The West

FIFO/DIDO: the good, the bad and the not so pretty
FIFO/DIDO: the good, the bad and the "not so pretty"

Families of fly-in fly-out and drive-in drive-out workers are invited to attend a public meeting at the Manjimup Community Centre to help shape support services.

Centre coordinator Andre Foulon will also report on the outcomes of a day-long FIFO symposium held at Busselton recently, which had identified “the good, the bad and the not so pretty” aspects of the work model.

“All issues really are related to the extraordinary situation where families undulate between sole parent status and having both partners at home together,” Mr Foulon said.

He said the most common family issues were trust related and about both partners feeling unappreciated in their respective roles.

“Typically, workers believe their partners have the time of their lives at home while they slave through 72-hour weeks,” he said.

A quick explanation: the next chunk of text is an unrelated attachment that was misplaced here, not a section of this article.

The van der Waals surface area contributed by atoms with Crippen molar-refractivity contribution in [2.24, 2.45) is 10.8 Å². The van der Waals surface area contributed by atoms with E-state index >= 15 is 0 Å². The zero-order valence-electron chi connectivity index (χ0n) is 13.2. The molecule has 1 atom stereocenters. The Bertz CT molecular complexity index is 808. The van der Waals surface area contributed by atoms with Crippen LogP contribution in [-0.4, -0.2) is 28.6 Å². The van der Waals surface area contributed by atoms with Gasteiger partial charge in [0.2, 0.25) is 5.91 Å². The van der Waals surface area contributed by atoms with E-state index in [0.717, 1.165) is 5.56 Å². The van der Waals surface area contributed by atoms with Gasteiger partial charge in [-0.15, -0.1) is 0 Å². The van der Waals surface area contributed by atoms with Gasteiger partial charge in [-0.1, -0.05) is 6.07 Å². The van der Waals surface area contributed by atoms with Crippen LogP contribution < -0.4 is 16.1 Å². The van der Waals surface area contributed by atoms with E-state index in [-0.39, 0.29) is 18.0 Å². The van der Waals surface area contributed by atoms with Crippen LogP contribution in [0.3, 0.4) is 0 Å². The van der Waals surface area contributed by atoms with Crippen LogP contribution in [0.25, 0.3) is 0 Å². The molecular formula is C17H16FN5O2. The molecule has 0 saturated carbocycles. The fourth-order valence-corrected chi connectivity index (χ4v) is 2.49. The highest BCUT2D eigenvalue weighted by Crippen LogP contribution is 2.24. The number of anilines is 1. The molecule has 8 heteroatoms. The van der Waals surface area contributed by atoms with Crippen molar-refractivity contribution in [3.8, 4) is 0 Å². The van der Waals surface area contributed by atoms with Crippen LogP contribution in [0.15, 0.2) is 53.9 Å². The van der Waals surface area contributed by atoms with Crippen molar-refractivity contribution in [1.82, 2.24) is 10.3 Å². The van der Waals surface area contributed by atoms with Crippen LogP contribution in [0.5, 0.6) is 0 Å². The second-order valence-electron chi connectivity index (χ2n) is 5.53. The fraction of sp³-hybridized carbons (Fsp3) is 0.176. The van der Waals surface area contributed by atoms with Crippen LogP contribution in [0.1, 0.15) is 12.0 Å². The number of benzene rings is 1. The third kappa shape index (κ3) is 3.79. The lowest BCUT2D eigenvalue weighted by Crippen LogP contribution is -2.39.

“The home-based partner feels their better half is on a camping trip while they have children hanging off them, plus household work, school, taxi duties – you name it.”

He said families felt more isolated by the exhaustion which comes with the lifestyle and at the same time were caught up in it when using the higher income for rewards.

“People get trapped in the ‘golden handcuffs’ syndrome,’ and find they can’t just FIFO for a couple of years to get ahead but need to carry on to pay off the bigger home and fancy cars,” Mr Foulon said.

He said he had workshopped the issues with the centre’s new FIFO Families Group and found there was a need for Occasional Care services, better home-to-workplace communications and social linkage, both for workers on home leave, and families as a whole.

There will be two sessions on November 20 at the Manjimup Community Centre, an afternoon tea with creche for parents with small children at 1.30-3pm and a public meeting at 6.30pm for workers.

Bookings for creche are essential by Friday on 9771 1653.

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